View details for DOI 10.1001/archotol.130.2.201
View details for PubMedID 14967751
mSin3A/histone deacetylase 2- and PRMT5-containing Brg1 complex is involved in transcriptional repression of the Myc target gene cad.
Molecular and cellular biology
2003; 23 (21): 7475-87
The role of hSWI/SNF complexes in transcriptional activation is well characterized; however, little is known about their function in transcriptional repression. We have previously shown that subunits of the mSin3A/histone deacetylase 2 (HDAC2) corepressor complex copurify with hSWI/SNF complexes. Here we show that the type II arginine-specific methyltransferase PRMT5, which is involved in cyclin E repression, can be found in association with Brg1 and hBrm-based hSWI/SNF complexes. We also show that hSWI/SNF-associated PRMT5 can methylate hypoacetylated histones H3 and H4 more efficiently than hyperacetylated histones H3 and H4. Protein-protein interaction studies indicate that PRMT5 and mSin3A interact with the same hSWI/SNF subunits as those targeted by c-Myc. These observations prompted us to examine the expression profile of the c-Myc target genes, carbamoyl-phosphate synthase-aspartate carbamoyltransferase-dihydroorotase (cad) and nucleolin (nuc). We found that cad repression is altered in cells that express inactive Brg1 and in cells treated with the HDAC inhibitor depsipeptide. Using chromatin immunoprecipitation assays, we found that Brg1, mSin3A, HDAC2, and PRMT5 are directly recruited to the cad promoter. These results suggest that hSWI/SNF complexes, through their ability to interact with activator and repressor proteins, control expression of genes involved in cell growth and proliferation.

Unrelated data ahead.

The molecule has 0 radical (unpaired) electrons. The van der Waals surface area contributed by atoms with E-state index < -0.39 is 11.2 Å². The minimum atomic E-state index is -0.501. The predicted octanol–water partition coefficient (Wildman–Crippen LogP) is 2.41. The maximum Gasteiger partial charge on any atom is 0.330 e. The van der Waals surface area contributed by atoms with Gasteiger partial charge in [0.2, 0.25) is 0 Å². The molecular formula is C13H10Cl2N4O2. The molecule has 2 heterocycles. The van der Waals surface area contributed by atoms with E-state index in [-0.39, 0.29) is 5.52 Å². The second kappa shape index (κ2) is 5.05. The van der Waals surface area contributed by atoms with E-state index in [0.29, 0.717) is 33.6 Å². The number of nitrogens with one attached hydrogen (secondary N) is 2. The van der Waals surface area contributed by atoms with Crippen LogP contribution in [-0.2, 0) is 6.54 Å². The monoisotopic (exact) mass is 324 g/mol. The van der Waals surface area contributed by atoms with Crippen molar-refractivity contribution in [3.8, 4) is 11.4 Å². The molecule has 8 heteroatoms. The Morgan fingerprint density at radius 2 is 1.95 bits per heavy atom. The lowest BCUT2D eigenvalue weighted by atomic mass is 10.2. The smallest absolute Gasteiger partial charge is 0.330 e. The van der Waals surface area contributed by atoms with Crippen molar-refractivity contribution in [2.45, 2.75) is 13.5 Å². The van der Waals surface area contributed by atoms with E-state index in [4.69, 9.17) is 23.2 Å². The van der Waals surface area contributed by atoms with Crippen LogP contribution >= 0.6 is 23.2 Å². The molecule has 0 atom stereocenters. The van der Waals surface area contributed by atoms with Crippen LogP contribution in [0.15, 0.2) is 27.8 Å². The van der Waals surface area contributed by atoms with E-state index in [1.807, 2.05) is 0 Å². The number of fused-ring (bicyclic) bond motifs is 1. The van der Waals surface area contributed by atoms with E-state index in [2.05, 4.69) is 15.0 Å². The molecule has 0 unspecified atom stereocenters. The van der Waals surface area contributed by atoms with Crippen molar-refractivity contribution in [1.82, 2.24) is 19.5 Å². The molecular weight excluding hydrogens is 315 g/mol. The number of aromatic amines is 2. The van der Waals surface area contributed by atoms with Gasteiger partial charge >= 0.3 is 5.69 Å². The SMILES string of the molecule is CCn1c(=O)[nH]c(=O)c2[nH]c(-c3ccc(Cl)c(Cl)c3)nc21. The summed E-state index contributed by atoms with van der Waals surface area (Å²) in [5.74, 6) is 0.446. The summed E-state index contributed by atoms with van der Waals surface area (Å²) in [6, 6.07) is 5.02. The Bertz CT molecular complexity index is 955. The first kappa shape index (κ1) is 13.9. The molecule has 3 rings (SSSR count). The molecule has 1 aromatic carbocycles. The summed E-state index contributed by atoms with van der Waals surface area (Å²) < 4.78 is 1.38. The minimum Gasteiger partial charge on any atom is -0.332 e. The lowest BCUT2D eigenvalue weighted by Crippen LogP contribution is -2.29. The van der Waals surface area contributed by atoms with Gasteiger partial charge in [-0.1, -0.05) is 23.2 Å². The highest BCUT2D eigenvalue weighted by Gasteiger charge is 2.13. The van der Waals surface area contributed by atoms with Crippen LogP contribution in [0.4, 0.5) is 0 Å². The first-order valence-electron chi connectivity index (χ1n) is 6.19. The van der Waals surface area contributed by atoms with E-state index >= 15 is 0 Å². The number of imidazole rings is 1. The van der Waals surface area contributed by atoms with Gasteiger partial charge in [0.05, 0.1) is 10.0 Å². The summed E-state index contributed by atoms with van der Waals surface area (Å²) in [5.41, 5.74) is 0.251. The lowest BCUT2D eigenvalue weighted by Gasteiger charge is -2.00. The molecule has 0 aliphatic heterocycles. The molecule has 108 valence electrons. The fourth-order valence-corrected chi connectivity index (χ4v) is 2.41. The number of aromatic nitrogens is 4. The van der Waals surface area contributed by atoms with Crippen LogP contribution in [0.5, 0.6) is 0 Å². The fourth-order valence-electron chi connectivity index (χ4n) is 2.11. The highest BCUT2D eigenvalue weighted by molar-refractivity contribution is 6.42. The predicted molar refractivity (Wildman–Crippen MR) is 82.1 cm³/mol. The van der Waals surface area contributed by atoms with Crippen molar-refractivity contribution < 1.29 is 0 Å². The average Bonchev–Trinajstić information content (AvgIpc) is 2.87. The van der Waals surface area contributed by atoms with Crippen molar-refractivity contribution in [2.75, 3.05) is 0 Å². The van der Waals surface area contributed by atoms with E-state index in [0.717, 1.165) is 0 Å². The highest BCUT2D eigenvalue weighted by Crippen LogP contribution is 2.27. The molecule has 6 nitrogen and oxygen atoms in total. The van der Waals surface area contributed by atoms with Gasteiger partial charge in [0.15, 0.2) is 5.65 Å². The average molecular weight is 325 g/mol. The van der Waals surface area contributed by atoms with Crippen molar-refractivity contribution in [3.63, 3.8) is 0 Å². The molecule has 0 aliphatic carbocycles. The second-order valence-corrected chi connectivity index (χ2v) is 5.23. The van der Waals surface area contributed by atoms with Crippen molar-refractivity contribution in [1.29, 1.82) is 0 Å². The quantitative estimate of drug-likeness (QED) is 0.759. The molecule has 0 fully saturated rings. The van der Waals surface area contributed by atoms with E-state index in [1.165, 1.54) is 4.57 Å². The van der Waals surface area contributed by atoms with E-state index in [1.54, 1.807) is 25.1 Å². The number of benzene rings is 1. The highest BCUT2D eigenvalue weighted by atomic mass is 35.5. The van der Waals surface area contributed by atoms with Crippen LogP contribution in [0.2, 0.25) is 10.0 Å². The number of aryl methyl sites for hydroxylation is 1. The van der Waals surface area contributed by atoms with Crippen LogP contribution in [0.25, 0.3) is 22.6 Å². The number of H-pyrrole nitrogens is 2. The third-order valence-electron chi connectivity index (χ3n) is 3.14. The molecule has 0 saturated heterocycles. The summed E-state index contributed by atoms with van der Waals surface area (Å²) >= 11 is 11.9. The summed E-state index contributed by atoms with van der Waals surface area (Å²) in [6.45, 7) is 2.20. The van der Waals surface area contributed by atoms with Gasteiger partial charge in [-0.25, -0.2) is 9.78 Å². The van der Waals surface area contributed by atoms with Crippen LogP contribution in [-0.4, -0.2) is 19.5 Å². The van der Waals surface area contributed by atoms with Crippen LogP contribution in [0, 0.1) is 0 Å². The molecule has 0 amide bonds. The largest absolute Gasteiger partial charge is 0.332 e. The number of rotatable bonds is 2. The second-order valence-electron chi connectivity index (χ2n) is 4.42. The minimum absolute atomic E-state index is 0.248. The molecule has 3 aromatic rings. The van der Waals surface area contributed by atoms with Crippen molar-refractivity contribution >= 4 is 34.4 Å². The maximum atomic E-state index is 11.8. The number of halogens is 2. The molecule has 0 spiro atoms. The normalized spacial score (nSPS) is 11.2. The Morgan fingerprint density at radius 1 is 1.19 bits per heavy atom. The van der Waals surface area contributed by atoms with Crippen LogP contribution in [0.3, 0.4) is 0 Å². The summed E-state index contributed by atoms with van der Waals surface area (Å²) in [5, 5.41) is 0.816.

View details for DOI 10.1128/mcb.23.21.7475-7487.2003
View details for PubMedID 14559996
View details for PubMedCentralID PMC207647